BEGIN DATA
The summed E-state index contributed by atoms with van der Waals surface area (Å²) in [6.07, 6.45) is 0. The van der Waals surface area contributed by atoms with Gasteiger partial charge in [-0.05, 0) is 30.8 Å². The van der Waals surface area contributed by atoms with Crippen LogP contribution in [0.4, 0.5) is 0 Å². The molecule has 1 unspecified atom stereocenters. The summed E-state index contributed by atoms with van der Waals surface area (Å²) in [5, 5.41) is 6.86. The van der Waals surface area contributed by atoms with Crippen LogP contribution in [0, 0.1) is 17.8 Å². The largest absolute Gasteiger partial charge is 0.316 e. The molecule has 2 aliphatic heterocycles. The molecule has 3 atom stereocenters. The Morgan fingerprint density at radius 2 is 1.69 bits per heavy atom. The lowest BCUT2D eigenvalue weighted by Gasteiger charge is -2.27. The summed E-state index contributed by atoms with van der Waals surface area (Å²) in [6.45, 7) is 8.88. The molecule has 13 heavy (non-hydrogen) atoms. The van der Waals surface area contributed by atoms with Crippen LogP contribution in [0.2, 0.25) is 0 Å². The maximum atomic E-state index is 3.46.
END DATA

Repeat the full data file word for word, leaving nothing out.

The summed E-state index contributed by atoms with van der Waals surface area (Å²) in [6.07, 6.45) is 0. The van der Waals surface area contributed by atoms with Gasteiger partial charge in [-0.05, 0) is 30.8 Å². The van der Waals surface area contributed by atoms with Crippen LogP contribution in [0.4, 0.5) is 0 Å². The molecule has 1 unspecified atom stereocenters. The summed E-state index contributed by atoms with van der Waals surface area (Å²) in [5, 5.41) is 6.86. The van der Waals surface area contributed by atoms with Crippen LogP contribution in [0, 0.1) is 17.8 Å². The largest absolute Gasteiger partial charge is 0.316 e. The molecule has 2 aliphatic heterocycles. The molecule has 3 atom stereocenters. The Morgan fingerprint density at radius 2 is 1.69 bits per heavy atom. The lowest BCUT2D eigenvalue weighted by Gasteiger charge is -2.27. The summed E-state index contributed by atoms with van der Waals surface area (Å²) in [6.45, 7) is 8.88. The molecule has 13 heavy (non-hydrogen) atoms. The van der Waals surface area contributed by atoms with Crippen LogP contribution in [0.2, 0.25) is 0 Å². The maximum atomic E-state index is 3.46.